Bruce D. Creek was born in Livingston County, Illinois, November 29, 1873, and had just arrived at the age when he was eligible to attend school when the family came to Kansas. He soon afterward began the daily routine of walking back and forth between the parental home in Harper County and the local district schools, and afterwards attended the Harper High School and finished the business course in the Harper Business College. Years of manhood had not yet settled their weight of responsibility upon him when he took his place as an active worker on the home farm, and it was largely through him that a means was discovered by which the family found better fortune than it had experienced for so long a time in Harper County. He made a hunting trip into Oklahoma, partly for game and partly to look out for land. His companion on that trip was a cousin. They visited the country along the Medicine River in Alfalfa County, and there discovered two ideal tracts of school land. These tracts they entered as homesteads and it was a little later that the cousin, becoming dissatisfied for some reason, disposed of his tract to Bruce Creek for the nominal consideration of a bird dog worth 15 cents. That gave Mr. Creek a full half section, and it is still owned in the family. He went there with his parents and did much to develop the original fertility of the land. For a brief period he was also a hardware merchant at Byron in that community.

In 1905 Mr. Creek returned to Kansas, and his relationship with the state has since been permanent. At Liberal he went to work as clerk for the firm A. E. Blake & Son, and soon acquired a material interest in that business. Later, when the Southwestern Hardware Company was organized, he was made assistant manager, and has gradually increased his holdings and his participation in the business until he is now manager. The firm, one of the largest in Seward County, is owned by Mr. Creek and R. A. Evans. Mr. Evans is president of the company, W. A. Naylor is vice president, Mrs. R. A. Evans is treasurer, and Mrs. Creek is secretary of the firm. It is both a retail and wholesale house and it does a jobbing business with a number of small stores both in Oklahoma and Kansas.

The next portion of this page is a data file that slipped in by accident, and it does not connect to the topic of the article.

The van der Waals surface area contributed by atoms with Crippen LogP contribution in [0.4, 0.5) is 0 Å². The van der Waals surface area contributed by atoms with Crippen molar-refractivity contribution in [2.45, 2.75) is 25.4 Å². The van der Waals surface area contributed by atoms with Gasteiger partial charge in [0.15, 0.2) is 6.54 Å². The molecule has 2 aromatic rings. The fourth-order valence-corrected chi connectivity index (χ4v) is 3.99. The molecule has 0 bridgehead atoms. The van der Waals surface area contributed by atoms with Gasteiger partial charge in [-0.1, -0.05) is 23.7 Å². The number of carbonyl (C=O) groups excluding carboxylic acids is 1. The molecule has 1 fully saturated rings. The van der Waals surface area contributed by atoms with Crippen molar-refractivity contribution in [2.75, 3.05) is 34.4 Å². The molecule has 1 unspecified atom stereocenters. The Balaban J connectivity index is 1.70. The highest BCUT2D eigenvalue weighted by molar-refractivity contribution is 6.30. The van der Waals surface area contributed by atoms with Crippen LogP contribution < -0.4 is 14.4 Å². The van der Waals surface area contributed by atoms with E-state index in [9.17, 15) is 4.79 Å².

Mr. Creek is a republican in politics. He cast his first vote for McKinley in 1896, and has not deviated from the political choice thus made. His father, as has already been noted, was a democrat and is of that faith yet, and the reason why the son went to the opposite party was largely due to the conditions which brought about the loss of the parental home in Harper County during the last Cleveland administration. Fraternally Mr. Creek is a Mason and has held all the chairs in the Subordinate Lodge of Odd Fellows at Liberal and has attended Grand Lodge as a delegate. He and his wife are members of the Episcopal Church. In August, 1907, in Kansas City, Missouri, Mr. Creek married Miss Goldie M. Powers. Mrs. Creek was born in Vermont, and came to Kansas in 1904. Up to the time of her marriage she was bookkeeper for the hardware house of Blake & Sons at Liberal. Mr. and Mrs. Creek have two children, Milton and Jerome.


Pages 2249-2250.


Transcribed from A Standard History of Kansas and Kansans, written and compiled by William E. Connelley, Secretary of the Kansas State Historical Society, Topeka. [Revised ed.] Chicago: Lewis Publishing Co., 1919, c1918. 5 v. (xlviii, 2530 p., [155] leaves of plates): ill., maps (some fold.), ports.; 27 cm.

Volume 5 - Table of Contents